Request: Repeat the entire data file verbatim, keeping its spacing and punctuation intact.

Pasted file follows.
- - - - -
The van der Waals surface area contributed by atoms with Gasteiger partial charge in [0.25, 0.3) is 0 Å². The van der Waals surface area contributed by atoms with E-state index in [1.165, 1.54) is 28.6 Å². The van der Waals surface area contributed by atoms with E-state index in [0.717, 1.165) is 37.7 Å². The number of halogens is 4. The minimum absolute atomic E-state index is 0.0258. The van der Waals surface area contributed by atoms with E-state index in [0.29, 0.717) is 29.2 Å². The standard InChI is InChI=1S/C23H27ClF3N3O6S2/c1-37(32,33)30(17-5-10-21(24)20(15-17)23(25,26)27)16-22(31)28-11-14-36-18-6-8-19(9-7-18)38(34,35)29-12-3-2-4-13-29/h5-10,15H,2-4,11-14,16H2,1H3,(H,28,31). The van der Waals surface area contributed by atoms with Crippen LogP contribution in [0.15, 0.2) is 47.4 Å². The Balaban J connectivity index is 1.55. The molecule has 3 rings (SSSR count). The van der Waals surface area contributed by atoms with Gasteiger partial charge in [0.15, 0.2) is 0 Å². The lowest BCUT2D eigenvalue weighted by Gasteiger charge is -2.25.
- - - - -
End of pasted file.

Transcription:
The van der Waals surface area contributed by atoms with Gasteiger partial charge in [0.25, 0.3) is 0 Å². The van der Waals surface area contributed by atoms with E-state index in [1.165, 1.54) is 28.6 Å². The van der Waals surface area contributed by atoms with E-state index in [0.717, 1.165) is 37.7 Å². The number of halogens is 4. The minimum absolute atomic E-state index is 0.0258. The van der Waals surface area contributed by atoms with E-state index in [0.29, 0.717) is 29.2 Å². The standard InChI is InChI=1S/C23H27ClF3N3O6S2/c1-37(32,33)30(17-5-10-21(24)20(15-17)23(25,26)27)16-22(31)28-11-14-36-18-6-8-19(9-7-18)38(34,35)29-12-3-2-4-13-29/h5-10,15H,2-4,11-14,16H2,1H3,(H,28,31). The van der Waals surface area contributed by atoms with Crippen LogP contribution in [0.15, 0.2) is 47.4 Å². The Balaban J connectivity index is 1.55. The molecule has 3 rings (SSSR count). The van der Waals surface area contributed by atoms with Gasteiger partial charge in [0.15, 0.2) is 0 Å². The lowest BCUT2D eigenvalue weighted by Gasteiger charge is -2.25.